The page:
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By Alicia A. Caldwell
Arizona Daily Wildcat
February 20, 1997

False fire alarms spark anger


Chris Richards
Arizona Daily Wildcat

The fire alarm system in Coronado Residence Hall has been set off repeatedly this semester. In each case, it has been a false alarm. The UA recently replaced the fire alarm systems in several halls to reduce the number of false alarms.

Alarm clocks aren't the only things waking up students who live in the residence halls - false fire alarms at 2 a.m. also jolt students out of slumber.

"I get annoyed with fire alarms in the middle of the night that are unnecessary," said Robert Boyle, a biology sophomore who lives in La Paz Residence Hall. "It is uncalled for when there is no fire."

An increasing problem with false fire alarms in residence halls prompted the Department of Residence Life and the Department of Facilities Management to install updated alarm systems.

New systems have been placed in the seven largest residence halls to deter false alarms, said Colleen Morgan, occupational safety specialist for Risk Management.

"The technology is much better. They (the new alarms) are micro-processor based," Morgan said.

Jim Van Arsdel, director of the Department of Residence Life, said that before new alarms were installed, the larger halls had false fire alarms more frequently.

Causing a false fire alarm is false reporting to law enforcement, a misdemeanor, said Lt. Brian Seastone, spokesman for the University of Arizona Police Department. The crime carries a maximum penalty of up to six months in jail and/or up to $2,500 in fines, Seastone said.

Van Arsdel said a pattern of false fire alarms has emerged this year in La Paz and Coronado Residence Halls, the campus' largest.

"This is probably the most (false fire alarms) in two or three years." Van Arsdel said.

"Any time you have a false alarm, you a have a problem."

Randy Ogden, public information officer for the Tucson Fire Department, said TFD reserves the right to fine the UA for false alarms, but the UA has not yet been fined.

"We're looking into the possibility of charging the university for excessive pull station alarms," Ogden said. However, the amount of the charge has not been determined because there have not been charges to date, he said.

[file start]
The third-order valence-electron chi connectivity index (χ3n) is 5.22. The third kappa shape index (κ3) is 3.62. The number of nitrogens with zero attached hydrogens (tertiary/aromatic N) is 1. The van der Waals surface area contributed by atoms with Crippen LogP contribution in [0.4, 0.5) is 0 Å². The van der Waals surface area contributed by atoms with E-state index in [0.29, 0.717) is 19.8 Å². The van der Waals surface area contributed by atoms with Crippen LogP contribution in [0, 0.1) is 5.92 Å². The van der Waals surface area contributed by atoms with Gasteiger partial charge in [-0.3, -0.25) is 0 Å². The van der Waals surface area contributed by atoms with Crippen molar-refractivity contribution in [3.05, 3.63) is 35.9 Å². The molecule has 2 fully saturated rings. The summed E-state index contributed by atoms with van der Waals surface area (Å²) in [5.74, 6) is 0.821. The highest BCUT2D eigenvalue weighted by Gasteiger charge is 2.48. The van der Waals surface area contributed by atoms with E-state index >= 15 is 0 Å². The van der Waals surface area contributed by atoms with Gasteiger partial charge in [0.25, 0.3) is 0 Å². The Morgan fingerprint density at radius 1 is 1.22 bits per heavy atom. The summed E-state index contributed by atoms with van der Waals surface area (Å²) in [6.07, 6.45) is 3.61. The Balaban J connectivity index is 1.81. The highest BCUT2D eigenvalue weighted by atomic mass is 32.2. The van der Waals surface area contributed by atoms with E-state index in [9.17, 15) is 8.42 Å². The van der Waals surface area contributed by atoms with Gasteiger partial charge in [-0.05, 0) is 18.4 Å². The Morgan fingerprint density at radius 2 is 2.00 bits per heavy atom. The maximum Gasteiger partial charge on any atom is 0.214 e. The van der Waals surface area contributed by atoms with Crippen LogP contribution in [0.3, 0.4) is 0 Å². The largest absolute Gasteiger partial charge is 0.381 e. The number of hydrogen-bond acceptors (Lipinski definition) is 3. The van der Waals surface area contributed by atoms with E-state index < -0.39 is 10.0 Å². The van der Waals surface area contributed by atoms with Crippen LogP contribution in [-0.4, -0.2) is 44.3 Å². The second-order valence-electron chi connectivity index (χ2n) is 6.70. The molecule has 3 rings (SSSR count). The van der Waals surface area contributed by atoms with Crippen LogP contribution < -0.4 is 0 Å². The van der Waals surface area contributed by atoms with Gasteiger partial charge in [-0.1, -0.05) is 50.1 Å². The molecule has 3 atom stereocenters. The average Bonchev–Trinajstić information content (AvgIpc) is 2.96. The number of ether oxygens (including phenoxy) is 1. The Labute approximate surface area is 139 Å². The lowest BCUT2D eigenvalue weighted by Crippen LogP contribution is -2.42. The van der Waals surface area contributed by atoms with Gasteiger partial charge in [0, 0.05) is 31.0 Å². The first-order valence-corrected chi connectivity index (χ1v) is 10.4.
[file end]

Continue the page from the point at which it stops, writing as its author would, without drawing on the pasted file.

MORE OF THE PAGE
Students' knowledge about fire alarms and fines vary.

"I think there is a $250 fine (for not leaving the building). That is what I have heard," said Spencer Sastillo, history freshman and Coronado resident.

When an alarm is sounded, everyone is required to leave the building by law, Van Arsdel said.

However, not all residents leave the building, preferring the comfort of their bed to a trip to the cold sidewalk outside.

"We've had about 12 (fire alarms)," Sastillo said.

"We don't always leave, sometimes you just can't wake up. It's not intentional."

Sastillo said all 12 fire alarms in Coronado Residence Hall since August have been false alarms.

Van Arsdel said that when residents do not evacuate the building, resident assistants can do a room-to-room check, but it is only done at the request of TFD.

Van Arsdel said students are required to leave the building during every alarm for their own safety as well as the safety of the firefighters.

Residence Life requires any student caught in the building during a fire alarm to attend a safety class conducted by Morgan, Van Arsdel said.

At the beginning of each semester, fire drills are conducted in each of the residence halls, Morgan said.

Resident assistants are taught what to do when a fire alarm is set off, she said.

"Coronado went wacko on us when it became co-ed during the academic year of 1991 to 1992. They had two alarms a day for the entire semester," Morgan said.

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